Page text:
Table 5

Estimates of GCA, SCA, reciprocal effect and maternal effect (Griffing’s Method 1)

























































































































GCA general combining ability, SCA specific combining ability

a,bSignificantly different from zero at the 0.05 and 0.01 probability levels, respectively

Maternal effect and xenia

Based on the 54 F1 hybrids (HO × MO, HO × LO, MO × HO, MO × LO, LO × HO, LO × MO) harvested in 2010 and 2012, the mean estimated value of maternal effect was 0.84 in 2010 and 0.89 in 2012, and that of xenia was 0.16 in 2010 and 0.11 in 2012 (Table 6). On average across the two years, maternal effect accounted for 0.87 of the observed variation, whereas xenia accounted for only 0.13 of it, confirming a very strong maternal effect on the OC of F1 seeds and a weak effect of xenia. Some crosses (H1 × MO and M3 × LO) exhibited values of maternal effect around 1 consistently across the two years, suggesting 100% maternal influence. Some crosses (H3 × LO and M1 × LO) showed maternal effect and xenia varying markedly between two years and also had large standard errors (SE), suggesting that these crosses had relatively weak maternal effects.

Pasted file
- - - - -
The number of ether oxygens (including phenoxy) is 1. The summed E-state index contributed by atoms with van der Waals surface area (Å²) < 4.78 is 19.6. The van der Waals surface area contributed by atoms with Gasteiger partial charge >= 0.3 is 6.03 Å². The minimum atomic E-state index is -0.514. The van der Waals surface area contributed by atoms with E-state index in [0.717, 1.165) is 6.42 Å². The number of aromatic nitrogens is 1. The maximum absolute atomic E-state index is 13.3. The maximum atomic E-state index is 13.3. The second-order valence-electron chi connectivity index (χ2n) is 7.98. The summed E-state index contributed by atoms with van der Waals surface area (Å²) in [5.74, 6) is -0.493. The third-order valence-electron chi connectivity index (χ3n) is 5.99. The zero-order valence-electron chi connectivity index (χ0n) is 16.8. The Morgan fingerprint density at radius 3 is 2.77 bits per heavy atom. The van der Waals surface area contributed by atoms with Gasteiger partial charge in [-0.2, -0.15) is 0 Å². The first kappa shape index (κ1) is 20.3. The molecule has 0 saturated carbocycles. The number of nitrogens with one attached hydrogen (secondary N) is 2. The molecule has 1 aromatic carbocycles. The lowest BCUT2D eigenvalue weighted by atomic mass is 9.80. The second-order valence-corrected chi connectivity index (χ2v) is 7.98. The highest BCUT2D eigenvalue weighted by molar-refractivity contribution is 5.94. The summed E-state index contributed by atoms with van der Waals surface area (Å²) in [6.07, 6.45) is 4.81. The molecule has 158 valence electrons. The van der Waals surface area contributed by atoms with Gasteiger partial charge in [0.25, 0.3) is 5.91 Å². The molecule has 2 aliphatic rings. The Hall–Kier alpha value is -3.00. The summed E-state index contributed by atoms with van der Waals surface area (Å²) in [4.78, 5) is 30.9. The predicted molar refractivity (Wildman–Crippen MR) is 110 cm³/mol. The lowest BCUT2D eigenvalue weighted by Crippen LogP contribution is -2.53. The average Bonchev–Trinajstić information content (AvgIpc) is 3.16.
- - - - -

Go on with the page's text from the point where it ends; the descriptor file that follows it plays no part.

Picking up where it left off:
Table 6

Estimated values of maternal effect and xenia on F1 hybrid oil contents in 2010 and 2012






Maternal (M)

Xenia (X)

Maternal (M)

Xenia (X)


H1 × LO

0.81 ± 0.11

0.09 ± 0.11

0.86 ± 0.18

0.14 ± 0.18


H1 × MO

1.03 ± 0.01

−0.03 ± 0.01

1.12 ± 0.19

−0.12 ± 0.19


H2 × LO

0.96 ± 0.10

0.04 ± 0.10

1.04 ± 0.08

0.09 ± 0.14


H2 × MO

1.17 ± 0.02a

−0.17 ± 0.02

0.95 ± 0.27

0.05 ± 0.27


H3 × LO

0.42 ± 0.16

0.58 ± 0.16

0.82 ± 0.17

0.18 ± 0.17


H3 × MO

0.84 ± 0.93

0.16 ± 0.93

1.06 ± 0.27

−0.06 ± 0.27


M1 × HO

0.81 ± 0.20

0.19 ± 0.20

0.82 ± 0.22

0.18 ± 0.22


M1 × LO

0.59 ± 0.69

0.41 ± 0.69

1.09 ± 0.54

−0.09 ± 0.54


M2 × HO

1.58 ± 0.86

−0.58 ± 0.86

0.89 ± 0.19

0.11 ± 0.19


M2 × LO

0.70 ± 0.64

0.30 ± 0.64

1.02 ± 0.10

−0.02 ± 0.10


M3 × HO

0.59 ± 0.39

0.41 ± 0.39

0.74 ± 0.26

0.26 ± 0.26


M3 × LO

1.16 ± 3.12

−0.16 ± 3.12

1.17 ± 0.27

−0.17 ± 0.27


L1 × HO

0.80 ± 0.37

0.20 ± 0.37

0.89 ± 0.22

0.11 ± 0.22


L1 × MO

0.66 ± 1.02

0.34 ± 1.02

0.76 ± 0.75

0.24 ± 0.75


L2 × HO

0.74 ± 0.06

0.26 ± 0.06

0.75 ± 0.12

0.25 ± 0.12


L2 × MO

1.24 ± 0.33

−0.24 ± 0.33

0.74 ± 0.14

0.26 ± 0.14


L3 × HO

0.70 ± 0.04

0.30 ± 0.04

0.89 ± 0.39

0.11 ± 0.39


L3 × MO

0.35 ± 0.10

0.65 ± 0.10

0.49 ± 0.42

0.51 ± 0.42







aThe maternal effect >1 was primarily due to the existence of ultra-high or ultra-low oil content parental individuals

Cytoplasmic effect